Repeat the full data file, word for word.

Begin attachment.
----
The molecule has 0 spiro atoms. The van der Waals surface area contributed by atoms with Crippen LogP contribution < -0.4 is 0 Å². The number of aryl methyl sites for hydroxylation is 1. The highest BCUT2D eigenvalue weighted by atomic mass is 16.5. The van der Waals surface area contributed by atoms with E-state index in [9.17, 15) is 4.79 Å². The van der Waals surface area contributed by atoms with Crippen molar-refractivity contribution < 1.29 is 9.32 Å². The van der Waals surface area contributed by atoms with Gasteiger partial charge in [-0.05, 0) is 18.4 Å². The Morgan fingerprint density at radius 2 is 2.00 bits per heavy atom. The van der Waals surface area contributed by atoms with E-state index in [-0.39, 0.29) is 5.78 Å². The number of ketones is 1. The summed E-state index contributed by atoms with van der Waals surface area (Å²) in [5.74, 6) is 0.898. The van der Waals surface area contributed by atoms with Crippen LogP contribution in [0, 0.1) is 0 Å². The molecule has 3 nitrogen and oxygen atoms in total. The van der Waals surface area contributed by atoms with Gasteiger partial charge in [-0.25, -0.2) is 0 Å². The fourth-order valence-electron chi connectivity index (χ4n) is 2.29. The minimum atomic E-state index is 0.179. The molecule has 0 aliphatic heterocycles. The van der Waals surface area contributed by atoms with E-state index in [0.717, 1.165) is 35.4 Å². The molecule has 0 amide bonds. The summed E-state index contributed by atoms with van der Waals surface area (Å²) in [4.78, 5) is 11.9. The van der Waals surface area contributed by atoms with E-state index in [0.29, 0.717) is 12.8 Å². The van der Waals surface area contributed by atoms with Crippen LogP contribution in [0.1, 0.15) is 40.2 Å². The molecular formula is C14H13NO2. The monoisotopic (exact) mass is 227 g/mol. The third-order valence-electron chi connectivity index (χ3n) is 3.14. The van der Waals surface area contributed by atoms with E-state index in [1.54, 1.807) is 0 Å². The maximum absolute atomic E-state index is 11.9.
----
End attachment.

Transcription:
The molecule has 0 spiro atoms. The van der Waals surface area contributed by atoms with Crippen LogP contribution < -0.4 is 0 Å². The number of aryl methyl sites for hydroxylation is 1. The highest BCUT2D eigenvalue weighted by atomic mass is 16.5. The van der Waals surface area contributed by atoms with E-state index in [9.17, 15) is 4.79 Å². The van der Waals surface area contributed by atoms with Crippen molar-refractivity contribution < 1.29 is 9.32 Å². The van der Waals surface area contributed by atoms with Gasteiger partial charge in [-0.05, 0) is 18.4 Å². The Morgan fingerprint density at radius 2 is 2.00 bits per heavy atom. The van der Waals surface area contributed by atoms with E-state index in [-0.39, 0.29) is 5.78 Å². The number of ketones is 1. The summed E-state index contributed by atoms with van der Waals surface area (Å²) in [5.74, 6) is 0.898. The van der Waals surface area contributed by atoms with Crippen LogP contribution in [0, 0.1) is 0 Å². The molecule has 3 nitrogen and oxygen atoms in total. The van der Waals surface area contributed by atoms with Gasteiger partial charge in [-0.25, -0.2) is 0 Å². The fourth-order valence-electron chi connectivity index (χ4n) is 2.29. The minimum atomic E-state index is 0.179. The molecule has 0 aliphatic heterocycles. The van der Waals surface area contributed by atoms with E-state index in [0.717, 1.165) is 35.4 Å². The molecule has 0 amide bonds. The summed E-state index contributed by atoms with van der Waals surface area (Å²) in [4.78, 5) is 11.9. The van der Waals surface area contributed by atoms with E-state index in [0.29, 0.717) is 12.8 Å². The van der Waals surface area contributed by atoms with Crippen LogP contribution in [0.1, 0.15) is 40.2 Å². The molecular formula is C14H13NO2. The monoisotopic (exact) mass is 227 g/mol. The third-order valence-electron chi connectivity index (χ3n) is 3.14. The van der Waals surface area contributed by atoms with E-state index in [1.54, 1.807) is 0 Å². The maximum absolute atomic E-state index is 11.9.